Friday, January 12, 2018

A Jihadist Among Us

"No court anywhere, either in Canada or the U.S., has found the [agreed statement] specifically was involuntary or the product of coercion."
"A sworn confession is not lightly ignored, particularly when [Khadr] benefited significantly from it in terms of a plea agreement resulting in a reduced sentence and the eligibility to be commuted back to Canada."
Lawyers for Sgt.Chris Speer's widow, Tabitha Speer and former U.S. special forces soldier Layne Morris
Omar Khadr, the second youngest son of the infamous Khadr family, intimates and admirers of Osama bin Laden, proud members and financiers of al-Qaeda, who had been sent by his father to jihadist training camps in Afghanistan where he became proficient in the use of firearms and the production of improvised explosive devices, saw fit to sue the Government of Canada on claims of human rights violations.

Omar Khadr    Jason Franson/Canadian Press
Khadr may have violated the human rights of two American soldiers -- one a medic whom grenades he tossed during a melee between U.S. forces and the Taliban killed outright, the other blinded -- but it was his human rights as he saw it, as a trained and capable 15-year-old jihadi and a Canadian citizen resident in Afghanistan with his family, that he championed, understandably. And he intended to milk the Canadian taxpayer for as much as he could extract; $20-million seemed favourable, to him.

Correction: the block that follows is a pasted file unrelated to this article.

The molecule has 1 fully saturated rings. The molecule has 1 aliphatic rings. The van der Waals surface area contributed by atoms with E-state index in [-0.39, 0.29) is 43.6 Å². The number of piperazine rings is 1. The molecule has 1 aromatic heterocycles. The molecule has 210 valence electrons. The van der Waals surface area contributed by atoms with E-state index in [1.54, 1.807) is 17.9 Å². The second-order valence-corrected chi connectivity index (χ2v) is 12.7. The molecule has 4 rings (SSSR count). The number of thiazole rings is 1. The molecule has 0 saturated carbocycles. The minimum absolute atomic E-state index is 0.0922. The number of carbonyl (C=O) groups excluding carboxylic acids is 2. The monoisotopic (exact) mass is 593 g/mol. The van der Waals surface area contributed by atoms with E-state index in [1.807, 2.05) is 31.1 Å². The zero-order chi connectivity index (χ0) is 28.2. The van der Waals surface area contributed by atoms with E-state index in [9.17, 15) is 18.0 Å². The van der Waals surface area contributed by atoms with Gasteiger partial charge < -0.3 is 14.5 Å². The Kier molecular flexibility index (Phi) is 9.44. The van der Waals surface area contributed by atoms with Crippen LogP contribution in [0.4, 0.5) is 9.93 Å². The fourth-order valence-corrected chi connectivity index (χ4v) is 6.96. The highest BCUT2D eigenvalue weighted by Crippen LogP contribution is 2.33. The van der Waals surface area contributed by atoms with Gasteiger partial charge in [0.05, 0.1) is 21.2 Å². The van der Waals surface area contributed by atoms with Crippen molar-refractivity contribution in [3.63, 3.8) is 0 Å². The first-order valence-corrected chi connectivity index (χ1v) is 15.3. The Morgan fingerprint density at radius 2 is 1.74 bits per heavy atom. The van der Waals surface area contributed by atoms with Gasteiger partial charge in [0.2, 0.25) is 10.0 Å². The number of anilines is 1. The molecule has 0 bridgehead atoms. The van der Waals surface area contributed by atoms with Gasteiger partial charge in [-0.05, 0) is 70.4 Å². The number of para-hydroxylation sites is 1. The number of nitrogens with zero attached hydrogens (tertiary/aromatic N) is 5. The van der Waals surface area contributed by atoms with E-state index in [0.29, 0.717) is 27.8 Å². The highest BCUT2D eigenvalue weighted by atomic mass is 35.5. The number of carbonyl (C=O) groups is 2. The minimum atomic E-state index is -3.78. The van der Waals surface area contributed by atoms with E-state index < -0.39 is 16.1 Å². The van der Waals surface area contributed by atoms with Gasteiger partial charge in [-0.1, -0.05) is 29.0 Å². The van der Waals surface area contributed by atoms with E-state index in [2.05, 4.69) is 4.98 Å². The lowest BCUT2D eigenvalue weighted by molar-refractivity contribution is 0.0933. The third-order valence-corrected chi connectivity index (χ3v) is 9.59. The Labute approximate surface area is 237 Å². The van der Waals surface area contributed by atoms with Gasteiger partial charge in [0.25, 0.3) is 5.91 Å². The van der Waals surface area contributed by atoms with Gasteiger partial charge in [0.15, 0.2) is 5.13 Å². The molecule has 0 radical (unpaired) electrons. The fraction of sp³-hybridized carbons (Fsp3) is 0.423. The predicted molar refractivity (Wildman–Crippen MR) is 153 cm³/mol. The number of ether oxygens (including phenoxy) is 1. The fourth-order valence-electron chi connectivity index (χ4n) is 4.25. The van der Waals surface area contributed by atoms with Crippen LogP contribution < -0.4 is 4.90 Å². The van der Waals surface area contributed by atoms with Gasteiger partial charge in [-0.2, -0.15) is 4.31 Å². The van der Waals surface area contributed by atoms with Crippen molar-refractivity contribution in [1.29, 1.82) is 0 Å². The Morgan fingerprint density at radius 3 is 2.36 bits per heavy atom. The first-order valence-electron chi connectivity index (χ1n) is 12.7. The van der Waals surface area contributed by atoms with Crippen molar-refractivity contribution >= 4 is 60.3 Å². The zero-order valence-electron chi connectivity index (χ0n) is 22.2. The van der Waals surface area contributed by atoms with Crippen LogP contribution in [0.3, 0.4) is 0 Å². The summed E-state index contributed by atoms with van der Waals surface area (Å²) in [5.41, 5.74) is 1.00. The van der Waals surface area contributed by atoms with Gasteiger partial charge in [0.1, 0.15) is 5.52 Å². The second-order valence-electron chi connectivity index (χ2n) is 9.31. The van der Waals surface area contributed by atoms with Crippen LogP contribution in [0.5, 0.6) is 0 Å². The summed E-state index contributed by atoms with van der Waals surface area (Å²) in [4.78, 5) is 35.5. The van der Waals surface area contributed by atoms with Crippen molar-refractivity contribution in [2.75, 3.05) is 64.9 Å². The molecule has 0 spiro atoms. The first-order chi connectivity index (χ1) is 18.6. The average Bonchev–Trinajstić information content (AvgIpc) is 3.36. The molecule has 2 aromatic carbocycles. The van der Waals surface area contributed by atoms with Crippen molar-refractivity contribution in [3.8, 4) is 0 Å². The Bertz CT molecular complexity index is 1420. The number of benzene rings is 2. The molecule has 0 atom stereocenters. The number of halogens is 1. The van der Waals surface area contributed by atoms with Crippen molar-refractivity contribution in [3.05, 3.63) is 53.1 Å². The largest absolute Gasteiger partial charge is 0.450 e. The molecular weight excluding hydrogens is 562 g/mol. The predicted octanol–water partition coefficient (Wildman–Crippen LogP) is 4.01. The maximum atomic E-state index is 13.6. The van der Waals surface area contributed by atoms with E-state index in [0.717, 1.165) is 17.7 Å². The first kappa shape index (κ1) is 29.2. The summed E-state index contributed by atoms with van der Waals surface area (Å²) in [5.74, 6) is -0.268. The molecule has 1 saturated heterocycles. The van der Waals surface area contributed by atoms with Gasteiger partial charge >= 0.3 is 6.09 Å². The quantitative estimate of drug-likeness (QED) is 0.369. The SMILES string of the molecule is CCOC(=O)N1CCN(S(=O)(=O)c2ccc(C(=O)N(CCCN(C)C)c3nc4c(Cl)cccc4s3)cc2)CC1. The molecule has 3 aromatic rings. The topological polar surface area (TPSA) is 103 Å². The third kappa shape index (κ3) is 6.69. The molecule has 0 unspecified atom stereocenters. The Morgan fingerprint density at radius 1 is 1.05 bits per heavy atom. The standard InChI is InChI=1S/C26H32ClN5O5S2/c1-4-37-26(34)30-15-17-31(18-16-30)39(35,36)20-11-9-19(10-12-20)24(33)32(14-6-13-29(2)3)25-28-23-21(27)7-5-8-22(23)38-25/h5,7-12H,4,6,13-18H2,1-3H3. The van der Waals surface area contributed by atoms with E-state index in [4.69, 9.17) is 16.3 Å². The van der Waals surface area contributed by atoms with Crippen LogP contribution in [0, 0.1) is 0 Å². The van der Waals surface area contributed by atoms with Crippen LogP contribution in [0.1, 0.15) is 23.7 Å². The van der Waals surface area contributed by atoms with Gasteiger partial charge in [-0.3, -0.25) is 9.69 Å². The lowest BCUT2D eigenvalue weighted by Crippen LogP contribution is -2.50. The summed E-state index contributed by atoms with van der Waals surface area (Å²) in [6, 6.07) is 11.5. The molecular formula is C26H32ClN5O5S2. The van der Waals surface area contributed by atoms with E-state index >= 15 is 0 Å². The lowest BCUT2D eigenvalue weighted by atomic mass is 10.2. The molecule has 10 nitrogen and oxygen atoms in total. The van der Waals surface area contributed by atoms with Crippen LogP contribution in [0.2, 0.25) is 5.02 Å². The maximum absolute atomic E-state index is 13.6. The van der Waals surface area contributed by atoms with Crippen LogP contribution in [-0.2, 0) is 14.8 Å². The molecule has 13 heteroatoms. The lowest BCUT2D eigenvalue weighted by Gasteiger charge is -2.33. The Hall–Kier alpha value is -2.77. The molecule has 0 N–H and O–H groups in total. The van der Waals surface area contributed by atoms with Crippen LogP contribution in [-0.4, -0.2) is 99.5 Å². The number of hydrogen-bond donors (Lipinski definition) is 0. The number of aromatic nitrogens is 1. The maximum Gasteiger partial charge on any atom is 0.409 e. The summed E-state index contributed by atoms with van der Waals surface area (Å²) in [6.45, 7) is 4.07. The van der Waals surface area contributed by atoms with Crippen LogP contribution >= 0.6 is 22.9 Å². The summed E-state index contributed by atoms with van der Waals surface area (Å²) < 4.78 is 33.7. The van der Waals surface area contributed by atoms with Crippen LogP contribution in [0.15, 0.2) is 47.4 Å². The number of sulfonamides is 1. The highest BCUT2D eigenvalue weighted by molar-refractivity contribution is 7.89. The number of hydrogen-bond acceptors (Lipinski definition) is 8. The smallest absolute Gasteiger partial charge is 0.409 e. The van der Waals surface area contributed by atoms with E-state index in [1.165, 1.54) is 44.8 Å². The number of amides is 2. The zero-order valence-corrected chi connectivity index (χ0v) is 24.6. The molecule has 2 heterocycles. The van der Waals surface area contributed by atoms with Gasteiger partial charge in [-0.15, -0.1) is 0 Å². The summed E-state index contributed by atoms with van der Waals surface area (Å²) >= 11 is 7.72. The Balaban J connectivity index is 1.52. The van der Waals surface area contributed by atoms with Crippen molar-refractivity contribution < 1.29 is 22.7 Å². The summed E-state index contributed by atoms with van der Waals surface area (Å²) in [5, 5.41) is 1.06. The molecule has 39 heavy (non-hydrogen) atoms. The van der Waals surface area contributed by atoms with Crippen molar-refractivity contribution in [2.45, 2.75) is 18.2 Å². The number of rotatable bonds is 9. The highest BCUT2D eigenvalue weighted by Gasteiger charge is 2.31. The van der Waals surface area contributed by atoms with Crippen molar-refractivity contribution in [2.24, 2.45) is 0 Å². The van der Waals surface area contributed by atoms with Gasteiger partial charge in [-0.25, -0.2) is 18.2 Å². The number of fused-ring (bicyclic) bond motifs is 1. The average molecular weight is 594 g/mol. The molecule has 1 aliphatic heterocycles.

Rather than opposing that demand, the Liberal government of Prime Minister Justin Trudeau decided to gift Canadians with a bargain of $10.5-million in compensation for suffering that Omar Khadr experienced in Guantanamo Bay prison, alongside other Islamofascist jihadis. While Khadr was suing the federal government, Tabitha Speer and Layne Morris won a civil judgement against Khadr of $134-million in Utah in June of 2015.

Their lawyers are calling on the Court of Queen's Bench in Alberta to enforce the U.S. judgement compensating their clients for the death of Chris Speer and the injuries of Layne Morris caused by the insurgent assault when Khadr exited the Taliban compound to take part in the attack against American troops. Khadr had admitted having thrown the grenades killing Speer and injuring Morris. An admission he later recanted. He also stated that he was unable to recall what had occurred during the assault in Afghanistan.

He was himself seriously wounded, and he owes his life to the medical attention given him by American military surgeons. Khadr's argument throughout is that he was a child soldier whose rights were violated by his American captors and by Canadian officials who had travelled to Guantanamo to interview him. When the federal government apologized to Khadr and presented him with $10.5 million in settlement of the civil claim he might have thought the issue was put to rest.

He may now be disabused of that notion.


Tabitha Speer at Omar Khadr trial
Tabitha Speer, widow of U.S. Sgt. Christopher Speer, testifies about the impact of his death on 
their family at the trial of Omar Khadr      Janet Hamlin

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